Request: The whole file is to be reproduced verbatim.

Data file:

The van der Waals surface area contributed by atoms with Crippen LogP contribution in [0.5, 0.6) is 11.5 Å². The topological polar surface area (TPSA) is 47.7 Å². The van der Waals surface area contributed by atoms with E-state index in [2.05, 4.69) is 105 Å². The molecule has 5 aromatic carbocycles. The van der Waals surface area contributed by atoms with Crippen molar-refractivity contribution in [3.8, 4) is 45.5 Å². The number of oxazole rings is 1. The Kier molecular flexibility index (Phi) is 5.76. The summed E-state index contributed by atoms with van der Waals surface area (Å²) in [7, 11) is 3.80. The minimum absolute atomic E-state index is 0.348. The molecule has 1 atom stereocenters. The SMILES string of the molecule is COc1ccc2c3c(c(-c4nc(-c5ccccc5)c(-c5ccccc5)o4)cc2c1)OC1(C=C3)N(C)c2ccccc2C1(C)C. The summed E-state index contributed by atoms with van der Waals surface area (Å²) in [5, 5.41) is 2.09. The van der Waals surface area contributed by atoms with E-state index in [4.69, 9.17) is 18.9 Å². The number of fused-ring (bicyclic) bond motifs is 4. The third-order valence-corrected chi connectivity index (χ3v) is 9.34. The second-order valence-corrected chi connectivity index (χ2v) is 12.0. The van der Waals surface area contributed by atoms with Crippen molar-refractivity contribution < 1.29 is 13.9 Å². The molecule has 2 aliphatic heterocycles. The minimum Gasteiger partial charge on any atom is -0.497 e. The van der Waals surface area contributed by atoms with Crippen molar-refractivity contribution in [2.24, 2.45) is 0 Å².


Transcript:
The van der Waals surface area contributed by atoms with Crippen LogP contribution in [0.5, 0.6) is 11.5 Å². The topological polar surface area (TPSA) is 47.7 Å². The van der Waals surface area contributed by atoms with E-state index in [2.05, 4.69) is 105 Å². The molecule has 5 aromatic carbocycles. The van der Waals surface area contributed by atoms with Crippen molar-refractivity contribution in [3.8, 4) is 45.5 Å². The number of oxazole rings is 1. The Kier molecular flexibility index (Phi) is 5.76. The summed E-state index contributed by atoms with van der Waals surface area (Å²) in [7, 11) is 3.80. The minimum absolute atomic E-state index is 0.348. The molecule has 1 atom stereocenters. The SMILES string of the molecule is COc1ccc2c3c(c(-c4nc(-c5ccccc5)c(-c5ccccc5)o4)cc2c1)OC1(C=C3)N(C)c2ccccc2C1(C)C. The summed E-state index contributed by atoms with van der Waals surface area (Å²) in [5, 5.41) is 2.09. The van der Waals surface area contributed by atoms with E-state index in [4.69, 9.17) is 18.9 Å². The number of fused-ring (bicyclic) bond motifs is 4. The third-order valence-corrected chi connectivity index (χ3v) is 9.34. The second-order valence-corrected chi connectivity index (χ2v) is 12.0. The van der Waals surface area contributed by atoms with Crippen molar-refractivity contribution < 1.29 is 13.9 Å². The molecule has 2 aliphatic heterocycles. The minimum Gasteiger partial charge on any atom is -0.497 e. The van der Waals surface area contributed by atoms with Crippen molar-refractivity contribution in [2.24, 2.45) is 0 Å².